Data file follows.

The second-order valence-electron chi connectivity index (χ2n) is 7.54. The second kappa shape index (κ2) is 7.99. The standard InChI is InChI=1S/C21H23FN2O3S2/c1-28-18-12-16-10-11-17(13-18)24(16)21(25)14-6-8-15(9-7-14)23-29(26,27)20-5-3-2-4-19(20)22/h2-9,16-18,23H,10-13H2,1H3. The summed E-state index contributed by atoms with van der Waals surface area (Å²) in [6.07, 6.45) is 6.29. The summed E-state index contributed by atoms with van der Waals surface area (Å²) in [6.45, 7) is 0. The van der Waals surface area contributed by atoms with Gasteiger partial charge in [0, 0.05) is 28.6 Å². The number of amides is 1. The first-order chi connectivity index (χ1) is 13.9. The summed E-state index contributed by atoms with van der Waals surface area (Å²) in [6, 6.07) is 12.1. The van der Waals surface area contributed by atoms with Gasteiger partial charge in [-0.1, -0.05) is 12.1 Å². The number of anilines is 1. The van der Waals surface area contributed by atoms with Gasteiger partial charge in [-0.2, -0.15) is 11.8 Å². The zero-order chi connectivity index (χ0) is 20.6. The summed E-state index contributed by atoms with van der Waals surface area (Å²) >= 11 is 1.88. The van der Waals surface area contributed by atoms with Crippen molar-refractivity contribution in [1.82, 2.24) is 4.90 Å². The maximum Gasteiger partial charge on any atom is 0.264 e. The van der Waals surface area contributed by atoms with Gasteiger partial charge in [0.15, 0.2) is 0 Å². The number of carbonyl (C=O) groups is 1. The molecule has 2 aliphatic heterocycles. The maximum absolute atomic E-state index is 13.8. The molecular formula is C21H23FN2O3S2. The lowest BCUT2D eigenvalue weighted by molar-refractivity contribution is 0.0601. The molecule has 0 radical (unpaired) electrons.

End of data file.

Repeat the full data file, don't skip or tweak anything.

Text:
The second-order valence-electron chi connectivity index (χ2n) is 7.54. The second kappa shape index (κ2) is 7.99. The standard InChI is InChI=1S/C21H23FN2O3S2/c1-28-18-12-16-10-11-17(13-18)24(16)21(25)14-6-8-15(9-7-14)23-29(26,27)20-5-3-2-4-19(20)22/h2-9,16-18,23H,10-13H2,1H3. The summed E-state index contributed by atoms with van der Waals surface area (Å²) in [6.07, 6.45) is 6.29. The summed E-state index contributed by atoms with van der Waals surface area (Å²) in [6.45, 7) is 0. The van der Waals surface area contributed by atoms with Gasteiger partial charge in [0, 0.05) is 28.6 Å². The number of amides is 1. The first-order chi connectivity index (χ1) is 13.9. The summed E-state index contributed by atoms with van der Waals surface area (Å²) in [6, 6.07) is 12.1. The van der Waals surface area contributed by atoms with Gasteiger partial charge in [-0.1, -0.05) is 12.1 Å². The number of anilines is 1. The van der Waals surface area contributed by atoms with Gasteiger partial charge in [-0.2, -0.15) is 11.8 Å². The zero-order chi connectivity index (χ0) is 20.6. The summed E-state index contributed by atoms with van der Waals surface area (Å²) >= 11 is 1.88. The van der Waals surface area contributed by atoms with Crippen molar-refractivity contribution in [1.82, 2.24) is 4.90 Å². The maximum Gasteiger partial charge on any atom is 0.264 e. The van der Waals surface area contributed by atoms with Gasteiger partial charge in [0.15, 0.2) is 0 Å². The number of carbonyl (C=O) groups is 1. The molecule has 2 aliphatic heterocycles. The maximum absolute atomic E-state index is 13.8. The molecular formula is C21H23FN2O3S2. The lowest BCUT2D eigenvalue weighted by molar-refractivity contribution is 0.0601. The molecule has 0 radical (unpaired) electrons.